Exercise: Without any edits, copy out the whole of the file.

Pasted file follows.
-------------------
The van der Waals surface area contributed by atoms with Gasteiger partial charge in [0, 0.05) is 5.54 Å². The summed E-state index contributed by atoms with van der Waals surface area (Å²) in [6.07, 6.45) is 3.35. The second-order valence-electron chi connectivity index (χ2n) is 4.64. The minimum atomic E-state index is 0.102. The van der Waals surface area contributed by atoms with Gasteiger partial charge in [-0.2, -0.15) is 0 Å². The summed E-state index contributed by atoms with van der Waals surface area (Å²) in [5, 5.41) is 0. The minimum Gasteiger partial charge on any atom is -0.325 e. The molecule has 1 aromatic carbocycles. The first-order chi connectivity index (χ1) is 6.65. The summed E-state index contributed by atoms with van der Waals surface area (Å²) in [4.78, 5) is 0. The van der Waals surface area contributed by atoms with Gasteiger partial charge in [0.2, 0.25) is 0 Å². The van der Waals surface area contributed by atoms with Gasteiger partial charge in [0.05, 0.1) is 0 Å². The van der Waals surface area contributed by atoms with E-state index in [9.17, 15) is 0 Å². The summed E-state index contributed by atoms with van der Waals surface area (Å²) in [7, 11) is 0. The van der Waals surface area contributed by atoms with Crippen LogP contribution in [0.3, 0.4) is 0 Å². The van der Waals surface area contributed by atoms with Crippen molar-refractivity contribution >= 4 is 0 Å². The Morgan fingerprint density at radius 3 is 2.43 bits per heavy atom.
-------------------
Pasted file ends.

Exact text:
The van der Waals surface area contributed by atoms with Gasteiger partial charge in [0, 0.05) is 5.54 Å². The summed E-state index contributed by atoms with van der Waals surface area (Å²) in [6.07, 6.45) is 3.35. The second-order valence-electron chi connectivity index (χ2n) is 4.64. The minimum atomic E-state index is 0.102. The van der Waals surface area contributed by atoms with Gasteiger partial charge in [-0.2, -0.15) is 0 Å². The summed E-state index contributed by atoms with van der Waals surface area (Å²) in [5, 5.41) is 0. The minimum Gasteiger partial charge on any atom is -0.325 e. The molecule has 1 aromatic carbocycles. The first-order chi connectivity index (χ1) is 6.65. The summed E-state index contributed by atoms with van der Waals surface area (Å²) in [4.78, 5) is 0. The van der Waals surface area contributed by atoms with Gasteiger partial charge in [0.2, 0.25) is 0 Å². The van der Waals surface area contributed by atoms with Gasteiger partial charge in [0.05, 0.1) is 0 Å². The van der Waals surface area contributed by atoms with E-state index in [9.17, 15) is 0 Å². The summed E-state index contributed by atoms with van der Waals surface area (Å²) in [7, 11) is 0. The van der Waals surface area contributed by atoms with Crippen LogP contribution in [0.3, 0.4) is 0 Å². The van der Waals surface area contributed by atoms with Crippen molar-refractivity contribution >= 4 is 0 Å². The Morgan fingerprint density at radius 3 is 2.43 bits per heavy atom.